Participles found in present tense progressive aspect verb forms often have a vowel prefix commonly written with an "a" followed by a hyphen, and this is pronounced as a schwa sound. An example is "I'm a-goin' now." Cf. the composite present of Scottish Gaelic, as in Tha mi a-smochach, or "I'm smoking."


"Might could" is sometimes used where a speaker of standard English would say, "could maybe.". Cf. Scots and Ulster Scots "micht could". Scots refers to the Anglic varieties spoken in parts of Scotland. ... Ulster-Scots are an Irish ethnic group descended from mainly Lowland Scots who settled in the Province of Ulster in Ireland, first beginning in large numbers during the 17th century. ...


"Feet" - when speaking about measurement - is often replaced by the singular, "foot". For example" "That stick is 3 foot", or "We need 6 foot of drywall".


The future perfect is all but nonexistent.


Pronouns and demonstratives

"Them" is sometimes used in place of "those" as a demonstrative in both nominative and oblique constructions. Examples are "Them are the pants I want" and "Give me some of them crackers."


Oblique forms of the personal pronouns are used as nominative when more than one is used (cf. French moi et toi). For example, "Me and him are real good buddies" is said instead of "He and I are really good friends."


Accusative case personal pronouns are used as reflexives in situations that, in American English, do not typically demand them (e.g., "I'm gonna get me a haircut"). The -self/-selves forms are used almost exclusively as emphatics, and then often in non-standard forms (e.g., "the preacher hisself").


Second person pronouns are often retained as subjects in imperative sentences (e.g., "You go an' get you a cookie").


Sample vocabulary

  • Directly: later, after a while, when it becomes convenient, soon, immediately (largely depending on context). Meetin'll [church service] be lettin' out directly (Sometimes dreckly)[2]
  • Buggy: shopping cart. Get me that buggy, and make sure it don't have no broken wheel.
  • Poke: Brown paper bag [3]
  • Chaw: chewing tobacco. Chaw comes three ways: in a poke, a twist, or a plug.
  • Chair: pronounced "cheer"
  • Plug: a quid of tobacco. That boy done slobbered all on my plug.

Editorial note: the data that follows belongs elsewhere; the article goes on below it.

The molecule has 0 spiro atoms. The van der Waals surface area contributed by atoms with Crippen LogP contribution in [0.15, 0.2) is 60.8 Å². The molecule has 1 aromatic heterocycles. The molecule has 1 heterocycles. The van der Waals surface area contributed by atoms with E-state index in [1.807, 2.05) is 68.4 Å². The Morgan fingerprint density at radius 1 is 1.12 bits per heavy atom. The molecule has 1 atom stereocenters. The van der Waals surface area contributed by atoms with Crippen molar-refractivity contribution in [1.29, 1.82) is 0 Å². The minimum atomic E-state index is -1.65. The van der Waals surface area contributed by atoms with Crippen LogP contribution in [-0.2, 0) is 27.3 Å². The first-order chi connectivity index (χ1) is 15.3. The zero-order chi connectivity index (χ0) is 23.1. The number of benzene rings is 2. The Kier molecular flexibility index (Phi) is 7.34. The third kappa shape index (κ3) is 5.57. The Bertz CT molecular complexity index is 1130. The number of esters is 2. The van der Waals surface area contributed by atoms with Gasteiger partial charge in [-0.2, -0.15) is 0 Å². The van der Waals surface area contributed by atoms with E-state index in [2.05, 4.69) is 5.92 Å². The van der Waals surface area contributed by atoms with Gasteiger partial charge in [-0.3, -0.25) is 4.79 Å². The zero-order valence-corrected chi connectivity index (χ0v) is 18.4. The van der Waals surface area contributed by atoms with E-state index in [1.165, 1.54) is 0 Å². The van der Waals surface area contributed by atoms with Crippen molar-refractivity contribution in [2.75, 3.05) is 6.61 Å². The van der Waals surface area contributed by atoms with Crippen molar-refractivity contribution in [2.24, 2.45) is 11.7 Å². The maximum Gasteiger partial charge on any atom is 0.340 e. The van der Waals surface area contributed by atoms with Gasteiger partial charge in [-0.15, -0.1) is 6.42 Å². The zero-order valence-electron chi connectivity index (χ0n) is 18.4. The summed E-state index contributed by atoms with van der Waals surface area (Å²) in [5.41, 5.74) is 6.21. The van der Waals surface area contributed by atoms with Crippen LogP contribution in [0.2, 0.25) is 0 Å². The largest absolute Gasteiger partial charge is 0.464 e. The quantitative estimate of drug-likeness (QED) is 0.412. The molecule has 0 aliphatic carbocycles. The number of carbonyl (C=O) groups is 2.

• Blinds: window shades. Open them blinds and let some sunshine in!
  • Skillet: a frying pan. They's patty sausage in the skillet.
  • Coke (Coh-cola): Applied to all flavored, carbonated sodas, regardless of brand or type. I'm goin' to get a coke.
    • Pop: Used in some places instead of the term Coke.
  • Slap
    • (adj.) full, complete. I swan, it's been rainin' a slap week."
    • (adv.) directly (often with dab). He put a fence smack dab down the middle of the pasture.
  • Soda: bicarbonate of soda. I mixed me some soda for my indigestion.
  • Swan: swear, declare to be true. I swan that I'll wean that dog from suckin' eggs.[4]
  • Reckon: think, guess, suppose. I reckon you don't like soup beans.
  • Polecat: a skunk. Don't bother that there polecat or he'll spray you.
  • Touched: (pronounced [tɛtʃt]) crazy. That boy's touched. Don't pay him no mind.
  • Plum or plumb: an intensifier for verbs. Son, you're plum crazy.; a directional adverb meaning "all the way." That dog run plum under the house.
  • Hussy: (pronounced with a [z]) a mean or spiteful woman; a promiscuous woman.
  • Pokestock: a single shot shotgun. I'll sell you an old pokestock for forty bucks.
  • Kyarn: Roadkill "That smells like kyarn."
  • Cornpone: A batch of cornbread
  • Fit: Used in place of the word "Fought"
  • Yonder: a directional adverb further away than "here" or "there," preceded by the preposition "over." He's over yonder. It can also be used as an adjective after a noun phrase containing a demonstrative. Get me that rake yonder.
  • Mess: The amount of a particular food that is needed to be cooked in order to serve everyone present. Mary, go fetch me a mess of them green beans.
  • Fixin: A serving or helping of food or preparing to do something. Can I get a fixin of dumplings?, I'm fixin to do somethin'.
  • Clean: Similar to 'plum' [above], verb modifier that is used to mean entirely completing an action. Can be used in place of 'all the way.' He knocked it clean off'n the table - He knocked it all the way off'n the table.
  • Trade: To shop. I'm fixin' to go down to the Piggly Wiggly to trade.

This article or section does not cite its references or sources. ...

Sources

O'Grady, William, Dobrovolsky, Michael, and Aronoff, Mark. Contemporary Linguistics: An Introduction. Second Edition. New York: St. Martin's press, 1993.


D.A.R.E., The Dictionary of American Regional English


Notes

  1. ^ Historian David Hackett Fischer lists vocabulary shared by Scots and Appalachian speech in the "From the Borders to the Backcountry" section of the book Albion's Seed.
  2. ^ University of South Carolina, College of Arts and Science. Dictionary: Southern Appalachian English.
  3. ^ http://cfprod01.imt.uwm.edu/Dept/FLL/linguistics/dialect/staticmaps/q_109.html Harvard Dialect Survey - word use: paper container from store
  4. ^ American Heritage Dictionary of the English Language, Fourth edition (2000).

  Results from FactBites:
 
Appalachian English - Wikipedia, the free encyclopedia (1322 words)
Appalachian English is a common name for the Southern Midland dialect of American English.
However, the areas where Appalachian English is spoken were settled in the 18th century, and many of the characteristics of the dialect predate the standardization of American English and continue to be passed on orally.
English speakers who settled the area came mostly from West Anglia, the Scottish Lowlands, Wales, Ireland, and Scotland via Northern Ireland in the late 18th and early 19th centuries, and their speech forms the basis of the dialect.
  More results at FactBites »